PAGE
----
They’re both slightly unsatisfactory propositions, and I don’t simply mean from a moral standpoint. If Bread and Circuses already included a review in a blog post, why try to claim credit in retrospect? What publicity does it gain? It would appear to me to actually be a stronger recommendation for the book that someone posted a review about it without receiving a free copy, rather than bartering electronic words for printed ones.
Population Statistic’s author, Costa Tsiokos, when made aware of the incorrect information in the LA Times article, suggests that perhaps “the reporter flubbed it,” smartly noting that “the article never explicitly says those bloggers actually received books through S&S.” Very true. But “publicists and marketing directors have been reaching out to bloggers to boost Robert Harris’ political thriller Imperium: A Novel of Ancient Rome… Among the sites that Wasielewski contacted were Bread and Circuses (http://adrianmurdoch. typepad.com/bread_and_circuses), which deals with the later Roman empire… All three generated reviews of Imperium, she said” is an especially crafty piece of misinformation, if it was intended.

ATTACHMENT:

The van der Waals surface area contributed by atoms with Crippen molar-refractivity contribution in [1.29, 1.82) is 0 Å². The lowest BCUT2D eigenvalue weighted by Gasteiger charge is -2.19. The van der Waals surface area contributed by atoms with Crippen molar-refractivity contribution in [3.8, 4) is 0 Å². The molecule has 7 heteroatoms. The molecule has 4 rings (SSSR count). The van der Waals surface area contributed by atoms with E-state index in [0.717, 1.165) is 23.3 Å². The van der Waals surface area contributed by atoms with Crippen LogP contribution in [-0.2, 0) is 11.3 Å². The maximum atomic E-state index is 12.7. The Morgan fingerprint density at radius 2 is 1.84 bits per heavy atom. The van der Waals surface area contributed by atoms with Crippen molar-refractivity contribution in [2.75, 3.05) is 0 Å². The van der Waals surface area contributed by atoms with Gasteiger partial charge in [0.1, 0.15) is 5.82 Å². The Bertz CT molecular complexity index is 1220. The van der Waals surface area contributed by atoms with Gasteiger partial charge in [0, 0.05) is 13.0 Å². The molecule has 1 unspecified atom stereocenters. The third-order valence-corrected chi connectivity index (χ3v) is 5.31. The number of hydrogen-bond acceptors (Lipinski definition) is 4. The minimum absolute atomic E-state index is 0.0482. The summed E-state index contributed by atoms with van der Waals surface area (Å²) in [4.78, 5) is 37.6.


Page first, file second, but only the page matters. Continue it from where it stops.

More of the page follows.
Perhaps it was merely miscommunication; it would not be the first time in history that the facts got unintentionally garbled from one person to the next, and I should probably put away my magnifying glass, pipe, and Deerstalker cap. But the question intrigues me in part because so much publicity about how blogs are good for publicity seems to be swarming around in the air, and never conclusively landing on the bowl of fruit. The fact that even part of one of these stories is incorrect, whether or not the error was intentional on anyone’s part, is the solitary dim shaft of light shed on the verity of the phenomenon as a whole. Though perhaps I should not seek reasons from the kind of people who also promote websites via paper fans.
And as an alternative to the blogs-as-answer-to-a-publisher’s-prayer brouhaha currently in circulation, an article found with thanks to PersonaNonData, is ready to warn us that blogging is “un-Christian,” at least according to the Reformed Church of God. (”Presumably, as simply the ‘Church of God’ they were mad bloggers,” quips Michael Cairns, the author of PersonaNonData.) Much of this is simply blathering on blogs - mindless words and idle communication. Blogs can be summed up as people talking about almost anything, but really nothing. There is no purpose to much of the contents - no direction,” explains Kevin Denee. Well, praise be! I’m saved from the double sin of meta-blogging hereafter.
At least until tomorrow.
In which new meaning is brought to the term ‘book release,’ and also in which Young Thomasina wonders whether the Blogs as Publicity phenomenon is a creation of the media, publishers, or her own overactive imagination
Yes, there can be too much of a good thing. This fall, bookstores will be crowded even before the customers/rabid fans (as in ‘fantatics‘) stampede in, with a near-superfluity of ‘brand-name’ authors jostling each other in book form on the shelves.